Adobe Photoshop for Beginners: Retouching With the Photoshop Healing Brush

We are now into the last section of this course and learning to manipulate images by “retouching” them or making them look more appealing to the eye.

If you’d like to see the rest of my mini-reviews for this tutorial series, you can do so here.

In today’s lesson we will be using the following assets:

With each of these files we will be removing things from the image such as blemishes for the head shot of the model, graffiti in the second shot from the wall and the person and picture frame entirely from the last image.

We’ll begin with the head shot of the model first above.

You will be opening this file in photoshop and then using the “Spot Healing Brush” tool from the tool bar to remove blemishes from this model’s face. For retouching, you can pretty much do whatever you want as long as you don’t destroy the original source image (by not creating a separate layer) or making the image look too “retouched” and therefore obvious. The idea is to make the image better but not fake to anyone looking at it.

PRO TIP: ALWAYS MAKE SURE YOU ARE USING THE “CONTENT AWARE” OPTION FOR THIS TYPE OF RETOUCHING AND TO TICK THE OPTION TO “SAMPLE ALL LAYERS”

Create a second layer above your head shot and name that layer “retouching layer”. This is where you will be making all the changes and the original file will not be touched (remember destructive versus non-destructive editing?) Very important to get into the habit of doing this whenever you are editing a source file.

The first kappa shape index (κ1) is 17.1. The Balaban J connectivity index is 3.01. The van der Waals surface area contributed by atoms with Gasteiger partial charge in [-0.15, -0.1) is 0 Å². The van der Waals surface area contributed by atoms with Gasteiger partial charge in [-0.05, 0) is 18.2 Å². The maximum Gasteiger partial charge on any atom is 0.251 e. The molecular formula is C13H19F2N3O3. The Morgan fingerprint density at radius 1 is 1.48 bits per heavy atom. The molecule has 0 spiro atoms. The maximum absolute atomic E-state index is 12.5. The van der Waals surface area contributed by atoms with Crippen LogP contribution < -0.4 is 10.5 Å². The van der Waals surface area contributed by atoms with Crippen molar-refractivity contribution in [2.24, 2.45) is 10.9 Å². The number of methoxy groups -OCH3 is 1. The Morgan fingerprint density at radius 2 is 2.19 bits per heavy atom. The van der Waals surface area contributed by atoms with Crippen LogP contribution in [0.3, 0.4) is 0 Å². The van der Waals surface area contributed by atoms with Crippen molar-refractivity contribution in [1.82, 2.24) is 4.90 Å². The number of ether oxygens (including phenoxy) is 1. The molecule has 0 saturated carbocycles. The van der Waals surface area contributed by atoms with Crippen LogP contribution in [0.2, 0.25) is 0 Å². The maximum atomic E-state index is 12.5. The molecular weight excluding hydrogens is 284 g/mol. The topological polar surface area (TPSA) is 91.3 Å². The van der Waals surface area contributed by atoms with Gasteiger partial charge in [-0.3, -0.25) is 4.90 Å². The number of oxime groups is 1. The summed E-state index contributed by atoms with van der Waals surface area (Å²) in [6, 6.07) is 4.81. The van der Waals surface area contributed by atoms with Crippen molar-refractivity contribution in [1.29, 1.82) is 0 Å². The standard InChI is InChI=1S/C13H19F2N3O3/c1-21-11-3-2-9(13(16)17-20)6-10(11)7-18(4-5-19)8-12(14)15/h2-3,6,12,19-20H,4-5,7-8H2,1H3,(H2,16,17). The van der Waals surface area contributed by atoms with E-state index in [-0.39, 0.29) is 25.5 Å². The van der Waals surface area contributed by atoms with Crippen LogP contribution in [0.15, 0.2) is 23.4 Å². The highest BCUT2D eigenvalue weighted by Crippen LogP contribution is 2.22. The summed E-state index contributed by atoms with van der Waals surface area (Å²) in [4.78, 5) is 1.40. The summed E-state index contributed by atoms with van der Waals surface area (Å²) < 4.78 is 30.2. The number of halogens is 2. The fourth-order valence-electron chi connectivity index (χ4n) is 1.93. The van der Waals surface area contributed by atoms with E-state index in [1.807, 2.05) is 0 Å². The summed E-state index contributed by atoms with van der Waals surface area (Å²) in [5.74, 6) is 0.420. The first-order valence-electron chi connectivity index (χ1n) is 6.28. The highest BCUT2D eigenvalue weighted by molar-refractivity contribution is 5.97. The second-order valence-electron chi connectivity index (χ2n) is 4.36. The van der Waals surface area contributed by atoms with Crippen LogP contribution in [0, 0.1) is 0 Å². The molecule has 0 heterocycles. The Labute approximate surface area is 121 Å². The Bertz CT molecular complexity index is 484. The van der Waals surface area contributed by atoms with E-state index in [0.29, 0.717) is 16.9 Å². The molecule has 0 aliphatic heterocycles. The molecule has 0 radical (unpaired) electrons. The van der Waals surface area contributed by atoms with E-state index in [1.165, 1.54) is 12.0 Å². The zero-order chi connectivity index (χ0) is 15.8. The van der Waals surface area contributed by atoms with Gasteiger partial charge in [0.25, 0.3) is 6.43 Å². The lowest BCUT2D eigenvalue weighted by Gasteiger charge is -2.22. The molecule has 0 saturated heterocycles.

To make the retouching look more realistic, we can use the “opacity” tool in the layer menu to create a more realistic looking image. It should be difficult to tell if a face or image has been photo shopped or not. That is the art of retouching masterfully as opposed to creating fake looking images.

Here is my final image:

Retouched by Darkside Creative

And the second image only works because the brick wall is so damaged and has probably had a lot of graffiti on it. This technique would not work very well with a perfect brick wall (that’s definitely an intermediate or even advanced technique).

Retouched by Darkside Creative

And our final example has as woman walking past a wall and we want to make the wall look a little nicer, remove the woman entirely and the picture hanging above her so it looks something like this:

Retouched by Darkside Creative

And that’s it for another tutorial review – only a few more to go before we complete this entire course! Can you believe it we are almost there!

Please let me know if you’re following this tutorial series or if you have any comments or questions about any of the art on this blog. I’d be keen to discuss with you!

Until tomorrow, stay safe out there, keep creating and I’ll catch you in the next post!

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